Ex-California Assembly speaker’s son pleads not guilty to murder

Former California blankembly Speaker Fabian Nunez, second from right, arrives with his wife, daughter and attorney at San Diego County Superior Court for the arraignment of his 19-year-old son, Esteban.
Fabian Nuñez’s son Esteban, 19, and three other men are suspects in the fatal stabbing of a San Diego college student in October. Nuñez’s attorney disputes a prosecutor’s contention the four
By Tony Perry, Times Staff Writer
December 5, 2008
Reporting from San Diego — Esteban Nuñez, the 19-year-old son of former blankembly Speaker Fabian Nuñez, and three co-defendants pleaded not guilty Thursday to murder and blankault charges stemming from an alleged knife attack during a night of heavy drinking in San Diego.

“Basically, Your Honor, they wanted to be gang members,” Deputy Dist. Atty. Jill DiCarlo told Superior Court Judge David Szumowski.

But two of the defense attorneys objected to DiCarlo’s description of their clients as wannabe gangsters.

“There are no gang issues,” Nuñez’s attorney, Brad Patton, told the judge. “My client is not a gang member.”

Nuñez’s father, mother, sister and a dozen relatives and friends attended the brief hearing. The family stood silently behind Patton during a news conference afterward.

Nuñez, Ryan Jett, 22, Rafael Garcia, 19, and Leshanor Thomas, 19, were each charged with one count of murder and three of blankault with a deadly weapon. All are being held in San Diego Jail after being arrested Tuesday at their homes in Sacramento County.

Prosecutors allege that the four were enraged at being unable to crash a fraternity party and went looking for a group to attack. “The defendants were looking for trouble and bragged they were all carrying knives,” DiCarlo said.

Luis Dos Santos, 22, died of a stab wound to the heart. Two other victims suffered stab wounds, and a third had a fractured eye socket.

But defense attorneys, in court and afterward, disputed the prosecution’s version of the events of Oct. 4. Patton said the defendants were acting in self-defense and that at least one of the five people whom they fought had a weapon.

Jett was stabbed during the street fight, defense attorneys said, suggesting a brawl where both sides were armed.

Jett is the only defendant with a criminal record. He was sentenced Oct. 27 to 120 days in custody after pleading no contest to a felony weapons charge involving possession of ammunition. Last year, he was sentenced to short jail terms after pleading no contest in two cases involving charges of driving under the influence of alcohol or drugs.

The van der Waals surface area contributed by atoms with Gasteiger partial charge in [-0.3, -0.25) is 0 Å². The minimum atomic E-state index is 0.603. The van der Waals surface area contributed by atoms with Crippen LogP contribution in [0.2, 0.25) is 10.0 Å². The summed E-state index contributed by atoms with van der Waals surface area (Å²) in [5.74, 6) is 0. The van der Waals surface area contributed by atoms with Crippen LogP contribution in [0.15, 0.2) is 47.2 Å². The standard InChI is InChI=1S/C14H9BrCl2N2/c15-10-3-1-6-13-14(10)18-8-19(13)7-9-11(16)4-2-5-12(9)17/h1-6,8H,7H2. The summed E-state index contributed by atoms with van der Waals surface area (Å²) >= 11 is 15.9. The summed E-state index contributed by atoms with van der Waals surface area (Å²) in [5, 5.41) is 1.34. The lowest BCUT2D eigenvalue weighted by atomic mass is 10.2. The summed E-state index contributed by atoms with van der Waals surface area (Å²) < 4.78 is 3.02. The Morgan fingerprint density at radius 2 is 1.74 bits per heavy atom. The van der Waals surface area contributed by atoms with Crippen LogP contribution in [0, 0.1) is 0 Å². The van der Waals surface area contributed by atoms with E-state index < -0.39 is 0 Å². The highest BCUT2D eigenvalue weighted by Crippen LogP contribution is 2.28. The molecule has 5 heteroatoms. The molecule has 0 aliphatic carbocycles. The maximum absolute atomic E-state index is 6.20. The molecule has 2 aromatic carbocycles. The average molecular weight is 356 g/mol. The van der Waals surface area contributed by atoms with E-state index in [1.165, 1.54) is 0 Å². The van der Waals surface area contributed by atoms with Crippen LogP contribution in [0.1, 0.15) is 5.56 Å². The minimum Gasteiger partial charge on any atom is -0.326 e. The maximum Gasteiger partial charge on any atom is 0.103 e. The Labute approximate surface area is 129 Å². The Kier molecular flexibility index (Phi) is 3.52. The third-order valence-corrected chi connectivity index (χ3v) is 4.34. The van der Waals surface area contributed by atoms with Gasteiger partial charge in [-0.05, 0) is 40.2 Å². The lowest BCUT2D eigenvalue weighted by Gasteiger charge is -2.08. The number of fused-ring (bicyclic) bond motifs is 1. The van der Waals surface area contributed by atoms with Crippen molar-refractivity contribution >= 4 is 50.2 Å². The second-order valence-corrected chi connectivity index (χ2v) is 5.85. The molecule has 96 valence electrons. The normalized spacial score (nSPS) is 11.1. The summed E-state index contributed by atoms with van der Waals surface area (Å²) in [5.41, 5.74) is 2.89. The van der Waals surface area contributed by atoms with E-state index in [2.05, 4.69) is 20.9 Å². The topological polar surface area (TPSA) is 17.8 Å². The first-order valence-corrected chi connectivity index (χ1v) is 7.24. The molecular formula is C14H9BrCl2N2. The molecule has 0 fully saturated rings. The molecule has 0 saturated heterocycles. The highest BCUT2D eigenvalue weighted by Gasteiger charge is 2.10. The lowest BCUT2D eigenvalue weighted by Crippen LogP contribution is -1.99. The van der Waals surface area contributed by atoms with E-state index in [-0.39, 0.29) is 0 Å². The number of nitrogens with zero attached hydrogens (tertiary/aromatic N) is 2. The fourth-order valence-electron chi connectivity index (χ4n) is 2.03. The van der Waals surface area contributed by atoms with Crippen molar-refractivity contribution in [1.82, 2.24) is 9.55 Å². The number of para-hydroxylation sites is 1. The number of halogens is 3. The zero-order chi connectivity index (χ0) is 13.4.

Szumowski set bail at $2 million each. A bail review hearing is set for next week.

Garcia, whose father is an administrative law judge, is represented by former San Diego Dist. Atty. Paul Pfingst, who joined Patton in denouncing what they called exaggerations by the police and prosecutors.

Pfingst noted that police had targeted the four defendants within days of the fight, but it took two months to bring charges. The lag, Pfingst said, suggests that the case is weak.

At a news conference Wednesday announcing the arrests, Police Capt. Jim Collins declined to explain why it took two months to bring charges.

Pfingst told reporters to “withhold judgment until some of these hysterical allegations are shown to be unproven.”

One of the allegations, contained in search warrants, is that the four defendants, who identify themselves as members of a group called The Hazard Crew, fit the definition of a criminal street gang. The four have similar tattoos and, according to friends quoted in search warrants, boasted of being veteran street fighters.

But the district attorney has not formally charged them with street gang affiliations, which could lead to enhanced penalties if any of the four is convicted.

DiCarlo said the four washed the knives and bloody clothing after the attack and, after returning to Sacramento, burned other evidence and tossed some in the Sacramento River.

Nuñez, a business student at Sacramento City College, told his friends that, if they were charged, his father could get them off on a self-defense argument, according to court documents.

Nuñez’s father, who was a labor activist in Los Angeles, was elected as a Democrat to the state blankembly in 2002. He served as speaker for four years. His third term ended Sunday.

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